his sentence; but it is only for himself: and although his
conscience ought not to be the public measure, yet it ought
to be his own. I do not doubt but the law may go against
the judge's conscience, but the judge himself may not go
against his own.

28. (5.) And this we see verified in a matter of a private
evidence; for though the judge hath seen it in a chamber,
yet he must not judge by it in the court, the law will not
suffer him to do so; but yet for himself he may so far make
use of it, as to be persuaded in his conscience, and to under-
stand on which side the rijjht stands, and to favour it in all

O *

the ways that are permitted him. But the case here being
not matter of life and death, the law hath power to dispose
of estates, and the conscience of the judge is not obliged to
take more care of a man's money or land than himself does,
but it can be obliged to take care of men's lives, when the


injured person is not able. A man may give away his estate,
but he may not give his life away; and therefore he may lose
his estate by such ways, by which he ought not to be permitted
to lose his life. Add to this, that a judge having seen an
instrument in private which could much clear the cause
depending, may not upon that account proceed to sentence,
because, it may be, the adverse party can give an answer to
it, and make it invalid: whereas in matters of fact, of which
the judge is conscious, there is no uncertainty nor fallibility.
And, lastly, the suffering party, in the question of money or
lands, suffers no inconvenience, but what is outweighed to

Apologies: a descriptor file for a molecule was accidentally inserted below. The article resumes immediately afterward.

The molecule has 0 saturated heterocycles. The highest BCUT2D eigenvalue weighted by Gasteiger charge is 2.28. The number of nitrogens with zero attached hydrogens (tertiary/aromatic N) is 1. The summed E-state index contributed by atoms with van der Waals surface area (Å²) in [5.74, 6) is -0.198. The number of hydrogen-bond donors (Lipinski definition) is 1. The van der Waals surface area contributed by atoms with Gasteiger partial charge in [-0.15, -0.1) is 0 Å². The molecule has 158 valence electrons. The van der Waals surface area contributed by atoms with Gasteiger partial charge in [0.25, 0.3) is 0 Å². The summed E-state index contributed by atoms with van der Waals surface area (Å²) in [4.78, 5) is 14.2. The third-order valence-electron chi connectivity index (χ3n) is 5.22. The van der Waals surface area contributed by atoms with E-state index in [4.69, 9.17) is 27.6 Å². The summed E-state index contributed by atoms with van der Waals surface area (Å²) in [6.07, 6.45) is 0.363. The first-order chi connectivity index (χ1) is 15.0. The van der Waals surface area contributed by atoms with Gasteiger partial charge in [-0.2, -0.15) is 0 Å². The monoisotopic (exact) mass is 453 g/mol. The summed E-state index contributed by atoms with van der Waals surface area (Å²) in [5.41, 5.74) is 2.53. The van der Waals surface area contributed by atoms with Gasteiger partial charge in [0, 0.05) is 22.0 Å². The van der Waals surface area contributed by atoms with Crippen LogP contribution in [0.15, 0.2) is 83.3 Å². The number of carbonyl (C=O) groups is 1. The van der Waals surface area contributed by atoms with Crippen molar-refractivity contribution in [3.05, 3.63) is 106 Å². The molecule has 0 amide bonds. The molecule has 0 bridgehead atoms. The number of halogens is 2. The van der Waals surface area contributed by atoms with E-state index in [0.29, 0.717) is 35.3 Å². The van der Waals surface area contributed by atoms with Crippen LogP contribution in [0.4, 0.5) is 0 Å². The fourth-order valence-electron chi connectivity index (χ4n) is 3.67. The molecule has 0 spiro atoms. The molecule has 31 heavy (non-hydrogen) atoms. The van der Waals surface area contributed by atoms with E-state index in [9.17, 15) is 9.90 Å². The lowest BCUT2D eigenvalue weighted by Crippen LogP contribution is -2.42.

the public by the order of justice and solemnities of law ;
and the man that loses to-day for want of producing his
evidence, may produce it to-morrow and recover it. But in
matter of life and death, nothing can make recompense to
the oppressed innocent; and if he suffers to-day, he cannot
plead an error in the indictment to-morrow. For these and
many other considerations the case is wholly different.

29. (6.) By some of these things we may also answer to
the instance of a confident and opinionative judge. He may
not prefer his private opinion before the sentence of the law,
and bring it into open judgment. 1 . Because he himself may
be deceived in his opinion, and his confidence is no argument
that he is not deceived. '2. Because if the sentence and de-
cree of the law be less reasonable, yet the judge without sin
may proceed to it, because the more reasonable is not in his
choice, and the less reasonable is not absolutely and simply
unjust. 3. In matters of prudence and civil government
there is no demonstration of reason, but the legislative power
may determine for the public interest as is presently appre-
hended, and may refuse the better counsel, and yet do well
enough; for that which is simply the better, is not in these
cases necessary; and in such things a man's reason ought
not to be so confident, as he is of what he sees, or what is
matter of faith ; and therefore in these only he is to be
guided by his own, in the other he must proceed by the public
measures. And as in all things, not demonstratively certain
or evident, the executioner is bound to obey the judge ; so
is the judge bound to obey the law; and the presumption
will lie for the law against the judge, as it will lie for the
judge against the officer. 4. And yet, after all, I do not

Online LibraryJeremy TaylorThe whole works of the Right Rev. Jeremy Taylor (Volume 11) → online text (page 48 of 50)